It’s a well known fact that the Detroit Red Wings have a knack for uncovering quality prospects that went overlooked by the rest of the league. It’s also a known fact that Asia is not known as a hotbed for producing NHL players. However, if this summer’s Red Wings development camp is an indication, that second fact could change.
This summer marks just the second time in history that South Korean players have been invited to NHL prospect camps, the first being in 2003 with the New York Islanders. And it’s not just the Red Wings either. Three other teams (Columbus, Dallas, and the New York Islanders) have invited Asian born and trained players to their camps this summer.
The Asian population represents a massive, untapped territory for potential hockey expansion. Outside of Russia and the former Soviet states (which many consider a part of Europe), there is no significant hockey presence in Asia. There is a huge population, but the rinks, infrastructure, and governance aren’t there to breed NHL players. However, as economies modernize, there is a good chance that these territories could churn out NHL players if hockey takes hold in the country.
With the 2018 Winter Olympics coming to Pyeongchang (and South Korea qualifying for the first time as hosts), this will likely be the most attention hockey ever received in Asia.
Are They Legit?
Below is a list of players attending each respective team’s camp this summer (player bios are linked to their names):
Columbus: Ryo Hashimoto
New York Islanders: Yuri Terao
Ahn and Kim have played the highest level of hockey among all invitees, and unsurprisingly as a result, have been invited to two different camps. In 2013-14, both played for Kiekko-Vantaa of the Mestis, the second best league in Finland. That season, Ahn (a right wing) had eight points in 46 games, and Kim (a defenseman) had six points in 30 games.
For comparison’s sake, Saku Maenalanen (a 2013 5th round pick) had 15 points in 15 games in the Mestis in 2013-14, and Julius Nattinen (a 2015 2nd round pick) had 29 points in 39 games in the Mestis in 2014-15.
Both Ahn and Kim were born in 1991, making them much older than almost all of the prospects in development camp. Considering their age, it appears that if Kim or Ahn were legitimate NHL prospects, they would have put up more points that season in 2013-14.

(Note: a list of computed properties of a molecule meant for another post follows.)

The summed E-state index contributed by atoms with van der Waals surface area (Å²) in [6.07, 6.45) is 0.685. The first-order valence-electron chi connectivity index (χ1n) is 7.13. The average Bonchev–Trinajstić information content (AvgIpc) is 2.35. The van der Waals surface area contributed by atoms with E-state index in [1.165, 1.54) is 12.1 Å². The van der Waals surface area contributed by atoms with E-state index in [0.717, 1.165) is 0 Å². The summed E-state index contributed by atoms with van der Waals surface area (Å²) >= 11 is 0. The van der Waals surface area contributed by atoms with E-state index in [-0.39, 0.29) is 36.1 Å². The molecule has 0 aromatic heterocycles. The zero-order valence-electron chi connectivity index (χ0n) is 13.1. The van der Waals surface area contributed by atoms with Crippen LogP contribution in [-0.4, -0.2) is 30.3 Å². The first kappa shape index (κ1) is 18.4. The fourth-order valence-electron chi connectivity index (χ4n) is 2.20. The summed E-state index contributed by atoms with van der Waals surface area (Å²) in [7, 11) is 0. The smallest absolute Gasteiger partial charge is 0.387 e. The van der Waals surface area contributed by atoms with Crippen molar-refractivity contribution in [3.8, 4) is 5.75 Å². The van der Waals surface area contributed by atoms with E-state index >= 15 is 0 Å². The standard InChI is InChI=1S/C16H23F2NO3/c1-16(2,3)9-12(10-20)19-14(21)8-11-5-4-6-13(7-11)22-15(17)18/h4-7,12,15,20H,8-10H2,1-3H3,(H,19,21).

“I noticed Won-Jun Kim a lot, both for how well he handled, and handed out, physical play despite only being 5’11” 179#, and for his play making abilities. I was impressed.”
Smart, steady, good pace, looks like a 5’11,” 179-pound defenseman who can get knocked off the puck, but he keeps up, he works hard, and he is *almost* good enough that I would be saying, “If they didn’t have Joe Hicketts, and if he could come back and dominate at the fall prospect tournament, maybe he’s someone to watch.” There’s just a step too slow and half a second too slow that separate him from, “It’s good to have you here” and, “It would be good to have you here.”
— Kevin Sporka – HOHM (@KevinSporkaHOHM) July 4, 2015
Jin Hui Ahn 84*: Ahn plays “bigger” than Kim though he’s the same size, he’s smart, he’s speedy, he’s holding his own in the physical battles but he’s less impressive overall. He’s bobbing along with the rest of the tryouts, and that’s OK.
It’s possible the Red Wings could mold one into a future NHLer, but there is a more likely explanation for their invitation.
The Overseas Connection
Ahn and Kim both play nationally for South Korea. Jim Paek is the coach of the South Korean national hockey team. He was also the first Korean born player to win a Stanley Cup. He was also an assistant coach for the Grand Rapids Griffins for nine seasons from 2005-2013.
Therein lies the connection. The Red Wings are likely doing a favor for their former employee by giving a few of his players a taste of hockey in North America, and what it’s like to play against the best. Jim Nill is the general manager of the Dallas Stars, who also spent an extensive amount of time in the Red Wings’ front office, and remains in contact with Paek.
As for the Blue Jackets and Islanders, it’s possible that they really do see something in the prospects that they invited over.
With time, South Korea and Japan will likely start to regularly produce NHL quality players. That day, however, is still a decent bit away.